CHAPTER 13 PAYMENT PLAN
When is Chapter 13 a good solution:
CHAPTER 13 STOPS FORECLOSURE/REPOSSESSION OF FINANCED PROPERTY
If you are behind on mortgage or car payments, haven’t been able to negotiate a loan modification and want to keep the property, a Chapter 13 might be a good solution.
CHAPTER 13 STOPS BANK LEVY/WAGE GARNISHMENTS ON NON-DISCHARGEABLE DEBT
Individuals owing significant non-dischargeable income tax debt who have been unsuccessful in negotiating with the tax authorities to establish a reasonable repayment plan or through an “Offer and Compromise” Chapter 13 can force tax authorities to accept payment plan as dictated by the Chapter 13 Plan.
CHAPTER 13 PREVENTS LOSS OF NON-EXEMPT ASSETS
Individuals with non exempt property (property that cannot fit into exemptions provided by law) can keep the non exempt property as long as they repay the portion of the non exempt value .
HOW DOES CHAPTER 13 PAYMENT PLAN WORK?
Debtors propose a Payment Plan and make monthly payments to the Trustee who distributes payments to creditors. First payment is due 30 days after the case is filed and then each month thereafter for a period of either 3 or 5 years. The length of the plan depends on household income but cannot exceed 5 years.
CHAPTER 13 TRUSTEE(S) COVERING THE SOUTHERN DISTRICT OF CALIFORNIA
- Thomas H. Billingslea, Jr., 401 W A Street, Suite 1680, San Diego, CA 92101 E-mail: firstname.lastname@example.org, Phone: (619) 233-7525
- David L. Skelton 525 B. Street, Suite 1430 San Diego, CA 92101 E-mail: email@example.com, Phone: (619) 338-4006
With the Chapter 13 Plan Payments, the debtors can catch up on past due amounts owed on secured debt obligations like mortgages, car loans. This can stop foreclosure and repossession.
Calculating Chapter 13 Payment Plan – How much do I pay?
Sometimes the challenge here is whether the debtor’s budget (household income minus expenses) has sufficient disposable income to afford a Payment Plan. The longer a distressed homeowner waits and gets behind on mortgage payments, the larger the past due. The bigger the past due amount the bigger the Plan Payment if the goal is to retain the property. Since a Payment Plan cannot exceed a period of five years the overdue amount needs to fit into 60 payments.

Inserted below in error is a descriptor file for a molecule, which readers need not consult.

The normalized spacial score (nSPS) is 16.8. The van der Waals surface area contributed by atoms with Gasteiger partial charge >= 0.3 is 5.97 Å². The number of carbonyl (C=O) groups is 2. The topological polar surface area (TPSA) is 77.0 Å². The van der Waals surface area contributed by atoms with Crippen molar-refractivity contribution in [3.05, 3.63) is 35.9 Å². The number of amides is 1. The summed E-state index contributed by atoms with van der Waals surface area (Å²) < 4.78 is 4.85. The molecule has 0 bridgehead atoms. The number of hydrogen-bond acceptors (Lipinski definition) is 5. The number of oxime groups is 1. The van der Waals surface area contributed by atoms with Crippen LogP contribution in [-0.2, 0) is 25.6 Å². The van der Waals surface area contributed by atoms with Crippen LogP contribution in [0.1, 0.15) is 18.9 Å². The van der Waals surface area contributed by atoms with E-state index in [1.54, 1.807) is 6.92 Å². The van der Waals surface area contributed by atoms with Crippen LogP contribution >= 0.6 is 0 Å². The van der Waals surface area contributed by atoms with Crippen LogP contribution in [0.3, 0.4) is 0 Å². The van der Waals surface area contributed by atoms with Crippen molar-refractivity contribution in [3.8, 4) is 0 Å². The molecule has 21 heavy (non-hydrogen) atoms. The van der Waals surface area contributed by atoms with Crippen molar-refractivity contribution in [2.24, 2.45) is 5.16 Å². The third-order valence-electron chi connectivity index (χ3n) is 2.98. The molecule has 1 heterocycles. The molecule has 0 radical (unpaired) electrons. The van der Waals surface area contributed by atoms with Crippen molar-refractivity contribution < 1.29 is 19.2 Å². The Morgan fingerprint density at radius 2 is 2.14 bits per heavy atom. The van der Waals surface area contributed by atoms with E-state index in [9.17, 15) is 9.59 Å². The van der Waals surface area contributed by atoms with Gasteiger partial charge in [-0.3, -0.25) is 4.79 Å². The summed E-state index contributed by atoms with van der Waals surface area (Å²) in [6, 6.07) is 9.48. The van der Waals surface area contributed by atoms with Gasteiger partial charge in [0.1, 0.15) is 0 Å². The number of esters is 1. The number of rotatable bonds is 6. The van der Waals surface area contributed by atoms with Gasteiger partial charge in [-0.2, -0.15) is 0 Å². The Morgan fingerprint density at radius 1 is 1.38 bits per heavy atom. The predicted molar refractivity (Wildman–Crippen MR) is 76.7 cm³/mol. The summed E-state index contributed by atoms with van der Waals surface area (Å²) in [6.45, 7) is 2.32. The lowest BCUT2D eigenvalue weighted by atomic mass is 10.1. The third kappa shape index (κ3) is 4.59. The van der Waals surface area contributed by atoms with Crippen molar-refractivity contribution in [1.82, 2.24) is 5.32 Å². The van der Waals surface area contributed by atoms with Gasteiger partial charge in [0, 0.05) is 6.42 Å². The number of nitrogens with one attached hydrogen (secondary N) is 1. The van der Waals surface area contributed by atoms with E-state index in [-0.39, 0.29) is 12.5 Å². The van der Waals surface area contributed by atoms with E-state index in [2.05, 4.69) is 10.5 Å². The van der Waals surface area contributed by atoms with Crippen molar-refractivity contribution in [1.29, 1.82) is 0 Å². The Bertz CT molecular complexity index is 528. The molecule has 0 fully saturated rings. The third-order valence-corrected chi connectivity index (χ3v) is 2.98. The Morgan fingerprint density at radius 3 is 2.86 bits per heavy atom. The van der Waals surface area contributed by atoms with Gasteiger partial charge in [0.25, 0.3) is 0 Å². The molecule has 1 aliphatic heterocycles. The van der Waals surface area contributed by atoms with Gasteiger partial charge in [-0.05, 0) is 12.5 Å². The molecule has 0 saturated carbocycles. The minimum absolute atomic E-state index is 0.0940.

A lot of discussion can go into figuring out the Payment Plan and whether the household’s budget is adequate. Besides past due amounts on secured debts, the Payment Plan may be increased by unsecured priority debt, like child support and certain taxes.
The household’s disposable income and the amount of the unsecured debts also is a factor. Disposable income does not necessarily mean what a debtor has left over each month after paying bills. Bankruptcy laws provide specific guidelines about what expenses are reasonable and necessary. Some of the numbers used, like housing and utility costs are published by the Census Bureau.
Similar to the previously discussed Chapter 7 Means Test, we start calculation by figuring out the average gross income for the previous six calendar months. From this result we deduct all the “allowable expenses”.
Typically, an Attorney will need information and time to run the calculations before discussing the results. Household size, basic living expenses, debts, and assets are factors here. Disposable Income must be paid to the unsecured creditors (which could include credit card debt, medical bills, and lien stripped second mortgages).
The Plan will also include payment of Secured Debt for any property that debtor wishes to retain (For example: past due and current payments on vehicles debtor wants to keep or past due payments on mortgages). Regular mortgage payments are made directly to the lender while Plan Payments also pay Unsecured Priority Debt, like income taxes. The larger the overdue income tax obligations or child support, the larger the plan payment.
Chapter 13 can help make the home affordable by converting second and third mortgages into unsecured debt. These creditors are then paid same percentage as other unsecured creditors. A lien strip can only be done on a primary residence. The market value of the residence must be below the total amount owed on the first mortgage.